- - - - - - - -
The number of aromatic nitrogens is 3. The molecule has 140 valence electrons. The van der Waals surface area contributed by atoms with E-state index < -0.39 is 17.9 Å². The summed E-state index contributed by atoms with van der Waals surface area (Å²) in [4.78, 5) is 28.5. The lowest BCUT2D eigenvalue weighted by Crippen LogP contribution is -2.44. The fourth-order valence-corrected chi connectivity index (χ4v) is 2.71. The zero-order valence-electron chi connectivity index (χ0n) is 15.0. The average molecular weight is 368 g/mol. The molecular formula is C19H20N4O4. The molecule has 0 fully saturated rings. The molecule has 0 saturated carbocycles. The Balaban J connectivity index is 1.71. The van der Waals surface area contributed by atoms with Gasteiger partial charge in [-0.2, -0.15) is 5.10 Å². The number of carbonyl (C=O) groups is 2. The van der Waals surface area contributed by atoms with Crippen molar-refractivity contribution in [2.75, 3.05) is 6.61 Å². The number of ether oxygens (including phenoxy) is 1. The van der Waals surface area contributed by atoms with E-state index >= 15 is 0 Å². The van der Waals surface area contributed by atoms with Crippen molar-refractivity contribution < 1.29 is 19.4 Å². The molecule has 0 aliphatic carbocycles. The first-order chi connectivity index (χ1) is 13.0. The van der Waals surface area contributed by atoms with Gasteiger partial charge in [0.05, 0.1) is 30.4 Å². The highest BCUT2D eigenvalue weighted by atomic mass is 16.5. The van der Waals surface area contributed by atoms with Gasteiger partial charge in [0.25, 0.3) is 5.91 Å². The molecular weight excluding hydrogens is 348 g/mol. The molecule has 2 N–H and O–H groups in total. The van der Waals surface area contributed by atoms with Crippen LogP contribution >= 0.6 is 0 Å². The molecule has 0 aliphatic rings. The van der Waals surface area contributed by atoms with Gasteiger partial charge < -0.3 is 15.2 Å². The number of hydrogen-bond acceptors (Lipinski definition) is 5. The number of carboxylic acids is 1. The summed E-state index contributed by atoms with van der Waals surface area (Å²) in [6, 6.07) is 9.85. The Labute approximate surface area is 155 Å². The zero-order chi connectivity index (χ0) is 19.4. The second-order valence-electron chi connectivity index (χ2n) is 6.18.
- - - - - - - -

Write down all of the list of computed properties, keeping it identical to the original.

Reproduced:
The number of aromatic nitrogens is 3. The molecule has 140 valence electrons. The van der Waals surface area contributed by atoms with E-state index < -0.39 is 17.9 Å². The summed E-state index contributed by atoms with van der Waals surface area (Å²) in [4.78, 5) is 28.5. The lowest BCUT2D eigenvalue weighted by Crippen LogP contribution is -2.44. The fourth-order valence-corrected chi connectivity index (χ4v) is 2.71. The zero-order valence-electron chi connectivity index (χ0n) is 15.0. The average molecular weight is 368 g/mol. The molecular formula is C19H20N4O4. The molecule has 0 fully saturated rings. The molecule has 0 saturated carbocycles. The Balaban J connectivity index is 1.71. The van der Waals surface area contributed by atoms with Gasteiger partial charge in [-0.2, -0.15) is 5.10 Å². The number of carbonyl (C=O) groups is 2. The van der Waals surface area contributed by atoms with Crippen molar-refractivity contribution in [2.75, 3.05) is 6.61 Å². The number of ether oxygens (including phenoxy) is 1. The van der Waals surface area contributed by atoms with E-state index >= 15 is 0 Å². The van der Waals surface area contributed by atoms with Crippen molar-refractivity contribution < 1.29 is 19.4 Å². The molecule has 0 aliphatic carbocycles. The first-order chi connectivity index (χ1) is 13.0. The van der Waals surface area contributed by atoms with Gasteiger partial charge in [0.05, 0.1) is 30.4 Å². The highest BCUT2D eigenvalue weighted by atomic mass is 16.5. The van der Waals surface area contributed by atoms with Gasteiger partial charge in [0.25, 0.3) is 5.91 Å². The molecular weight excluding hydrogens is 348 g/mol. The molecule has 2 N–H and O–H groups in total. The van der Waals surface area contributed by atoms with Crippen LogP contribution >= 0.6 is 0 Å². The molecule has 0 aliphatic rings. The van der Waals surface area contributed by atoms with Gasteiger partial charge < -0.3 is 15.2 Å². The number of hydrogen-bond acceptors (Lipinski definition) is 5. The number of carboxylic acids is 1. The summed E-state index contributed by atoms with van der Waals surface area (Å²) in [6, 6.07) is 9.85. The Labute approximate surface area is 155 Å². The zero-order chi connectivity index (χ0) is 19.4. The second-order valence-electron chi connectivity index (χ2n) is 6.18.